polygamous marriages partner visas

The concept of polygamous marriages within partner visas are not entirely disallowed. However, such marriage is not legally recognised under Australian law. There has been a recent case published which deals with the interactions of polygamous marriages. 

The case of Cabsari (Migration) [2021] AATA 1432 (13 May 2021) deals extensively about polygamous marriages within partner visas and how they are to be assessed within the definition of ‘de facto partner’ in the Migration legislation. 

The Law 

‘De facto partner’ is defined in 5CB of the Act, which provides that a person is in a de facto relationship with another person to whom:

  • they are not married; and
  • have a mutual commitment to a shared life to the exclusion of all others; and
  • the relationship is genuine and continuing; and 
  • the couple live together, or do not live separately and apart on a permanent basis; and
  • the couple are not related by family.

One of the key words in this legal definition is ‘to the exclusion of all others’. 

The Facts

The facts of this case are quite convoluted (different facts were provided at different times) but we summarise the material facts as:

  • The Sponsor and the Visa Applicant married in a religious ceremony and under Indonesian customs on 10 July 2008. At this time, the Sponsor was already legally married to his first wife. At this point, we note that Indonesia or Islamic law recognises polygamous marriages. 
  • The Sponsor claims to have ‘separated’ from his first wife as of February 2013 but did not want his children to know so they would be able to grow up unaffected by the divorce. 
  • The Sponsor and the Visa Applicant thereafter claims to have commenced a mutually committed and exclusive relationship as of June 2013. 
  • Prior to the Visa Applicant moving to Australia in June 2014, the Sponsor had been living with the first wife and their children in Australia whilst the Visa Applicant primarily lived in Indonesia with temporary visits to Australia on visitor visas.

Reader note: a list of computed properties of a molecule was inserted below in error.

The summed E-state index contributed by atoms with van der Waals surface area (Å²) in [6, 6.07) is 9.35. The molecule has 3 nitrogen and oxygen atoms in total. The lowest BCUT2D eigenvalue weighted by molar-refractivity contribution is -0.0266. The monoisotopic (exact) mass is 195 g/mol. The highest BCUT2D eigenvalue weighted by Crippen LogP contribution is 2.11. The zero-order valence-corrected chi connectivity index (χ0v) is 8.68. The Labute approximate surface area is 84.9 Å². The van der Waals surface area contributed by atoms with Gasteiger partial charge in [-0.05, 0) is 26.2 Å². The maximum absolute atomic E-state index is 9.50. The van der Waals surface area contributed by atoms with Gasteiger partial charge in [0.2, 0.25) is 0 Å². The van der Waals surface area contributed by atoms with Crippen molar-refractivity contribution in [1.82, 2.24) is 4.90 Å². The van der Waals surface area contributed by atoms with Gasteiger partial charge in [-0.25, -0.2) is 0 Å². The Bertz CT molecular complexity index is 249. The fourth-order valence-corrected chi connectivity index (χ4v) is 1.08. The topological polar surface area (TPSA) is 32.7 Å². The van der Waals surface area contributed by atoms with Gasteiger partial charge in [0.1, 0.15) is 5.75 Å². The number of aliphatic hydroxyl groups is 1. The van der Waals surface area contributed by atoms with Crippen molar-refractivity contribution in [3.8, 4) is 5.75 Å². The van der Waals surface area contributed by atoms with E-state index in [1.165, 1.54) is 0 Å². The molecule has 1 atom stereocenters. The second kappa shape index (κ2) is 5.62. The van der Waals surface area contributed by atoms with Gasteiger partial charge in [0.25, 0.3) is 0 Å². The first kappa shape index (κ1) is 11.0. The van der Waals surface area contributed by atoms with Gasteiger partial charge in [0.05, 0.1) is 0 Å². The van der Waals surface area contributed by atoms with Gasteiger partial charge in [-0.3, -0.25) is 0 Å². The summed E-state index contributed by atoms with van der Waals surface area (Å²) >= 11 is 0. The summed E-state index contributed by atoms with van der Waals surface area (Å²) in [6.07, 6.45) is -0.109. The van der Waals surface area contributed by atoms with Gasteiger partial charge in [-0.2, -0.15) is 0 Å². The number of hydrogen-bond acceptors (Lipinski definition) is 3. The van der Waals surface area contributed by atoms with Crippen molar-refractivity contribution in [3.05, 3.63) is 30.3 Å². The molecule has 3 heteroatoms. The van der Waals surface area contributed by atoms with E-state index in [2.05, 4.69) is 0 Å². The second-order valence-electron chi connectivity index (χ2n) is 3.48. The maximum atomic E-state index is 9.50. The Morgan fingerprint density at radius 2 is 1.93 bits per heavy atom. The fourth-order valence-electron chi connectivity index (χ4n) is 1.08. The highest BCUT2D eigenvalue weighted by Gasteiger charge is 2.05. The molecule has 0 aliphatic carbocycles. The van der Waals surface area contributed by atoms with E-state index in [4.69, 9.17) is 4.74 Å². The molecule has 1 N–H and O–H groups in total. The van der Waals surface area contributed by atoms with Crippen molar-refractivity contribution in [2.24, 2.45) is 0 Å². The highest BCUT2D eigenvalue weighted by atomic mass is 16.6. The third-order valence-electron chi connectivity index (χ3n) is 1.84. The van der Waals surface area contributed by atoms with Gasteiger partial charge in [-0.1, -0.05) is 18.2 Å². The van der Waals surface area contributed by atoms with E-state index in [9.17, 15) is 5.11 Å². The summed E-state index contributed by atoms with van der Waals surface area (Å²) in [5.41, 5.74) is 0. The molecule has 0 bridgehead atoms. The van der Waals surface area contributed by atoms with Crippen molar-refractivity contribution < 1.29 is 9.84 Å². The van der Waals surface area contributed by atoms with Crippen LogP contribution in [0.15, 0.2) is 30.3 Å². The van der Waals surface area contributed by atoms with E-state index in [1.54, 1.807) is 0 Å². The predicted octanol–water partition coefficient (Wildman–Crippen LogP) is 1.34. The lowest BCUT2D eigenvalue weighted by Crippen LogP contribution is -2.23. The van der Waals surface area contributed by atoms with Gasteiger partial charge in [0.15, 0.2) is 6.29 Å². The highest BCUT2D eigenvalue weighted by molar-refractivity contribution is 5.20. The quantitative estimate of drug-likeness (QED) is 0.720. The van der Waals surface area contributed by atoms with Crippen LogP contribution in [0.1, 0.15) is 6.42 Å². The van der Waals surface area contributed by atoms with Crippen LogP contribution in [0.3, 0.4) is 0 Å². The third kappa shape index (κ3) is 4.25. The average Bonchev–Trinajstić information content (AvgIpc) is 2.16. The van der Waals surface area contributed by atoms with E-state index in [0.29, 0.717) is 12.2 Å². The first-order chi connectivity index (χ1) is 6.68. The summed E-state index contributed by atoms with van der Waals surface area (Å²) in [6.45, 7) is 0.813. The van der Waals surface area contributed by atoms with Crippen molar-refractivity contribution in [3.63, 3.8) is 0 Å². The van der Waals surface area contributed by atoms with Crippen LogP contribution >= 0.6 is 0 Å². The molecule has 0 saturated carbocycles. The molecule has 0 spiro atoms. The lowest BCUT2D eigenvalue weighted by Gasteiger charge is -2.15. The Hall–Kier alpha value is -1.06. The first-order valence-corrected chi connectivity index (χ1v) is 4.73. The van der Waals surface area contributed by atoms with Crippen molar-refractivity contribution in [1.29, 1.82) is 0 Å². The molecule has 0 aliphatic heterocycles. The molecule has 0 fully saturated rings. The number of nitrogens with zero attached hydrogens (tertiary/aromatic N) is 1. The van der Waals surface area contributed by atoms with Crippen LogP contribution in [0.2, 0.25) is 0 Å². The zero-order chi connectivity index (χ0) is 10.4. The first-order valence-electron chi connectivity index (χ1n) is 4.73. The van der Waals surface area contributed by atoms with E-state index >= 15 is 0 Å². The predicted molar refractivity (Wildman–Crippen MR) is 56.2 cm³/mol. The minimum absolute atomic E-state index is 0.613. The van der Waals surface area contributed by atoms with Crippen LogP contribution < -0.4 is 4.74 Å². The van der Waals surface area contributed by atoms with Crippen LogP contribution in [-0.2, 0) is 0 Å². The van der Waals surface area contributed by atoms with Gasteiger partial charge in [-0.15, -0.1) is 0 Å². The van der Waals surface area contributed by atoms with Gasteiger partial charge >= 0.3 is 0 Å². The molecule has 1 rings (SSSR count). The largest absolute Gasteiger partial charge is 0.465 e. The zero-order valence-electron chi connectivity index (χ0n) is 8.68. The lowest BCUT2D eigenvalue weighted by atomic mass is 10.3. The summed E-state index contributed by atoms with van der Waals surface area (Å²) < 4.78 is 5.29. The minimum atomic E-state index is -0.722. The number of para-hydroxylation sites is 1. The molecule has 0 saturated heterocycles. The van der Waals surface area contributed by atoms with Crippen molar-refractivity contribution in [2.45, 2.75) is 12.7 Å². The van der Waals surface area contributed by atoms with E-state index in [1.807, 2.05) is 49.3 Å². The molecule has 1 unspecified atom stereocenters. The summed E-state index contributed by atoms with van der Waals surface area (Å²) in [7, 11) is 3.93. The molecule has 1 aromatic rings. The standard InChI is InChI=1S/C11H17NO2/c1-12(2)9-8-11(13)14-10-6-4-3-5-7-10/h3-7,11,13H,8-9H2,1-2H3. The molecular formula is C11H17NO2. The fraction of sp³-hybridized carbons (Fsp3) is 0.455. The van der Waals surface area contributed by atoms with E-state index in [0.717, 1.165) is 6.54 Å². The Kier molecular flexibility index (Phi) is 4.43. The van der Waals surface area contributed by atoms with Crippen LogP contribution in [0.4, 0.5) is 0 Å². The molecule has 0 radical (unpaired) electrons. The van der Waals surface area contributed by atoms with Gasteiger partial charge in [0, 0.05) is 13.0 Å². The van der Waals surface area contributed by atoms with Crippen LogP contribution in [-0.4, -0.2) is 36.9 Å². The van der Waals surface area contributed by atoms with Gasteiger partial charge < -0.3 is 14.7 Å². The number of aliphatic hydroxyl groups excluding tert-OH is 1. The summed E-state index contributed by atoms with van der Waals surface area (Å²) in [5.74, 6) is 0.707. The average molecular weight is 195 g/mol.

• In an interview with a customs officer at Perth airport on 30 December 2013, it was purported that she came to Australia to visit her husband. The officer had understood her evidence to mean that her husband was living with his first wife and their children in Cairns. In April 2018, the FCC had remitted the case that had been affirmed in first instance at the Tribunal back to the Tribunal for reconsideration of this specific piece of evidence. Now, the new Tribunal Member has accepted that the Visa Applicant may have had a different meaning due to her limited English language ability at the time of the interview. 
  • On 01 September 2014, she applied for the partner visa (subclass 820/801). This was refused by the Department in December 2015 and appealed to the Tribunal. 
  • A legal divorce between the Sponsor and his first wife took effect on 06 July 2018. 


The Tribunal Member accepted the Sponsor’s explanation that he and his first wife wanted to ‘hide’ the fact that they were separated or divorced from their children as they were concerned of the psychological effect of a divorce upon their children.

Both the Sponsor and his first wife gave evidence that they had separated permanently with no plans to resume the relationship and that the Sponsor would frequently visit and live at the first wife’s house so that he could visit the son and to protect the son from finding out about the divorce. This, again, was accepted by the Tribunal considering the cultural view of a divorce. 

As a result of these findings, the Tribunal found that the Sponsor and the Visa Applicant both had a mutual commitment to a shared life to the exclusion of all others from June 2013 (as claimed) despite the Sponsor was still validly married to his first wife. 

They had also satisfied the other 4 aspects of a genuine and continuing relationship; financial, nature of household, social, and nature of commitment. 

The Tribunal found that they had been in a de facto partner relationship for at least 12 months before the date of application, and meets the definition of ‘spouses’ at the time of decision. The application has now been remitted to the Department for reconsideration. 


This case clearly establishes that, under the Migration legislation, the definition of ‘spouse’ and ‘de facto partner’ are different to that under Australian family law. Although under Australian family law, the second marriage is not recognised, the relationship between the Visa Applicant and the Sponsor was sufficient to satisfy the definition of ‘de facto relationship’. 

It allowed the Sponsor and the Visa Applicant to apply for a partner visa whilst the Sponsor was still married to another person. 

Nevertheless, these cases are quite complex and need proper explanation and treatment to succeed at departmental level. As with this case, it was highly litigated at Tribunal and Federal Circuit Court before reaching current success. It has taken almost 7 years and we note that the visa still has not been granted. 

Therefore, if you have a tricky situation, you should definitely consult with a professional to ensure that all issues are properly addressed using cases. 

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